I finally saw Looper this weekend. It’s been a long hard road finding a screening that I could get to without causing undo stress to one of the other spheres of my life, but I did it by roping the old girlfriend into checking it out [For the record, the only movie I’ve brought her to that she didn’t at least appreciate was Brave, and that’s good evidence to why we get along].
Ah, time travel movies, aren’t you grand?
After seeing Looper, getting a good night’s rest, then having an entire Sunday mostly dedicated to laundry and watching rough cuts of TV shows you guys won’t see until mid-next year, I got to absorb as much content from the internet regarding Looper as possible.
Here are my incomplete thoughts about Looper that I’m rolling around in my head.
Some personal disclaimers:
SPOILERS START HERE.
WHAT DID WE SEE IN LOOPER?
We saw time close off a problematic loop caused by time travel.
Assuming Pop Culture time theory is correct, the timeline wants to correct itself. As an example, try Back To The Future rules: the process of the timeline correcting itself would be the fading of Marty and his siblings from the 1986 photograph. In “reality,” a shaky term when talking about time travel narratives, these things would instantly change…probably.
Let’s assume that you move from point A -> E in Timeline Prime. Someone travels back and starts cutting off your limbs at point A. Point E you starts losing limbs, but EVERYTHING else is changing simultaneously as well. Because of the complexity of every choice, you’re probably not going A-B-C-D-E anymore, but just because it’s A-X-C-D-E now doesn’t mean you’re not ending up at E one way or another.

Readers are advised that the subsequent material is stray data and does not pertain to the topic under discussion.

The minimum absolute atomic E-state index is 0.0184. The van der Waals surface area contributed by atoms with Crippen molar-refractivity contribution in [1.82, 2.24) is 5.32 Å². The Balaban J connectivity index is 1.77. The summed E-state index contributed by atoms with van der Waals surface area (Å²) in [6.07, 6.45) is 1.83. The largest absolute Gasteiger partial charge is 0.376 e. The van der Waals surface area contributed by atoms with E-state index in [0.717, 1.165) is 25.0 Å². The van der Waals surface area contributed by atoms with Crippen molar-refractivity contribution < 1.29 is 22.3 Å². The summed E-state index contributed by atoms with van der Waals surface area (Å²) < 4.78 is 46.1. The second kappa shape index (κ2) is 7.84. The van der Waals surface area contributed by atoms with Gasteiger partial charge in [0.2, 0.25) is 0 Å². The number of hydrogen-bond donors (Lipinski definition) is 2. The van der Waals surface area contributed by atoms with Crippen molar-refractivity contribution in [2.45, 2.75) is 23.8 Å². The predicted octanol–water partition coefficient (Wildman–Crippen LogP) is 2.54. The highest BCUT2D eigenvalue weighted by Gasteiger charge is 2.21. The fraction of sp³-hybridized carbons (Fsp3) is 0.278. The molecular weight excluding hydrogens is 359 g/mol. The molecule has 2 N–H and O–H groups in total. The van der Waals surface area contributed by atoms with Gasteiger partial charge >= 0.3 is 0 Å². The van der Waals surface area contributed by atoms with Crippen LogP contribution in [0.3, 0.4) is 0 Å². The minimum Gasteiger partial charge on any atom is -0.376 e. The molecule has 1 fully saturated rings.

In the case of Looper - Props to old Paul Dano for still being of interest to the future mob as a no-nose-quadriplegic 30 years from now. They still track him down and send his noseless body back to a Looper. Too bad there might not be any Loopers anymore, at least not in the way that we know them.
NO MORE LOOPERS? MAKE SOME SENSE, DA7E.
I will! Just stick with me. Here is my narrative of what was left unsaid in Looper, but my interpretation of what happened.
POINT 1: As revealed by the director, the time machines are set to a fixed amount of time: 30 years. Whomever the first time traveller was, the only way to undo his creation of the first paradox is to kill him before he goes back in time.
POINT 2: Kid Blue is the younger version of Jeff Daniels. I’m not sure Jeff Daniels knows this, but he must if memory works for him the way it does for Joe. The details of this theory can get problematic if you go much beyond this storyline: Jeff Daniels gets sent back in time to run the Loopers. He hires Loopers and stays in his underground bunker avoiding the world so as to not alter the future. At some point, probably when he met Kid Blue and realized he had failed at his zero-contact directive, he began hiring Gat Men to control the city. This altered the future. I think the Jeff Daniels we see on screen is a man driven crazy. He’s super obsessed with losing Loops because he can’t have future people running around, but he seemed completely fine with altering history so he controlled the city.